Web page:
Often the hook is an anecdote. One powerful way to write an anecdotal hook well is to use the “cinematic” technique: tell it as if you are describing a scene in a movie. At its core, the hook makes the reader sit up and take notice.
Though the first sentence must be effective, the rest of the page and initial story must do the same thing.
An attention-grabbing sentence needs to lead into something that keeps them—a short story, example, statistic, or historical context that introduces the subject in a way that is interesting and exciting—and will engage the reader and compel them to read more, and lead them into the rest of the material.
Part 2: Tell stories about the reader’s current pain
Once you have the reader’s attention with the hook, the introduction next answers the implicit reader question: “Why do I care?”
Basically, what’s the reason the reader went to the bookstore? What problem were they looking to solve?
This is not about giving the reader simple information. It’s not enough to list nothing but boring facts and figures. No one pays attention to that.
People pay attention to stories, especially stories that resonate with their problems, pain, and conflicts. Once they are in touch with those pain points, then they want to hear about solutions that provide relief and pleasure, and maybe even take them somewhere new in their life.
This ties directly into the audience section you wrote in your positioning. You should know your reader’s pain precisely, because you’ve already told that story once, at least in the abstract. The story or stories in the introduction should dive deep and describe the massive pain the reader is suffering by not taking the advice or lessons in your book. Pain induces action.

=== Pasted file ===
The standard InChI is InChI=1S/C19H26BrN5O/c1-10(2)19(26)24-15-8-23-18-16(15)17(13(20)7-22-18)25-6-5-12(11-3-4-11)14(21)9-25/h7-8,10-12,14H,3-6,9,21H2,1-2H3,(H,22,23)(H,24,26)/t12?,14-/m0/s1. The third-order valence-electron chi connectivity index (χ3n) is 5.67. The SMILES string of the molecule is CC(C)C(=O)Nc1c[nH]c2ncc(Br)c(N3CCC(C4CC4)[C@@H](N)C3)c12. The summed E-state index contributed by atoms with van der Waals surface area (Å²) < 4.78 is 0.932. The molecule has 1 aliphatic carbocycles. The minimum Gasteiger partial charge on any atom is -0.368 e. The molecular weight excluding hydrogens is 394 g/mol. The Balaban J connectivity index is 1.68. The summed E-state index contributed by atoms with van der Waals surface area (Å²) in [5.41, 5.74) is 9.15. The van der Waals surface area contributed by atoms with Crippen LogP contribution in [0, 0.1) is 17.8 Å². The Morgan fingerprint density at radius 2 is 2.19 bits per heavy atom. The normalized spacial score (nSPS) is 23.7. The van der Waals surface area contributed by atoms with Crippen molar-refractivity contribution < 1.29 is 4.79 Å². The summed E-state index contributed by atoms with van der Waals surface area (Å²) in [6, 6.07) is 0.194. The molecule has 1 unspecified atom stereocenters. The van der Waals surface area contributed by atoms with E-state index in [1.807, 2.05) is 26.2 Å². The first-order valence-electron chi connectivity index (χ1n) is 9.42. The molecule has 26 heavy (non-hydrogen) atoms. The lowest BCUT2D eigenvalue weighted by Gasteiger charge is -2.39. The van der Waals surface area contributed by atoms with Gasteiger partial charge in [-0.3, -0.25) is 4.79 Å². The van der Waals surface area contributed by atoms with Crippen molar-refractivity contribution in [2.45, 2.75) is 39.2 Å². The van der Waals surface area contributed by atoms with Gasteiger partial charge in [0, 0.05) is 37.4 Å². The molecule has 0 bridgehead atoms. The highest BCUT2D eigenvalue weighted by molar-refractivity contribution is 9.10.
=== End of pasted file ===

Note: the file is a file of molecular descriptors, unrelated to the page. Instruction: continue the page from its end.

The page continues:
Part 3: Tell stories about the reader’s potential pleasure
Once you’ve appealed to the reader’s pain point, then you should tell a story that describes the pleasure that comes from taking the action. Show them why the results are so amazing and that the goal is worth the pain.
Again, this ties into your audience positioning—you already have this story, you did it in your audience section. Dive deep into it and provide more specifics.
Part 4: Tell them what they’ll learn
Once you’ve laid out the pain and pleasure stories and the reader understands what’s at stake for them by reading this book, then you need to explain exactly how you are going to help them solve their pain and get to their pleasure.
Make sure this is so clear and simple that even a seventh grader could understand. It should be as basic as, “I am going to show you precisely how to do this. I’ll walk you through, step by step by step, until you have mastered everything necessary to get your results.”
Part 5: Describe your background/origin of book
Once you’ve hooked the reader, appealed to their pain, and shown them the benefit they can have if they overcome it, now it’s time to explain who you are, why you wrote the book, and why the reader should trust what you have to say.
Essentially, you’ll establish your authority to be their guide, and contextualize the book for them.
The best way to do this again, is to tell a story. Why did you write this book? Why does this subject matter to you? How did you learn enough to be in a position to teach what you know to people? Why are you qualified—even uniquely qualified—to write this book? Why should the reader credit what you have to say?
This is where you can talk about your hero’s journey story—what it took for you to get to this place—because this is where the reader is wondering why they should trust you. After all, if you are going to help them by teaching them so much, they need to know why they should listen to you.
But, and this is very important: remember that the reader doesn’t care about you. They only care about you and your story insofar as it applies to the book and to your expertise. Do not give them an autobiography. Just enough about you to know that they should listen is all it takes.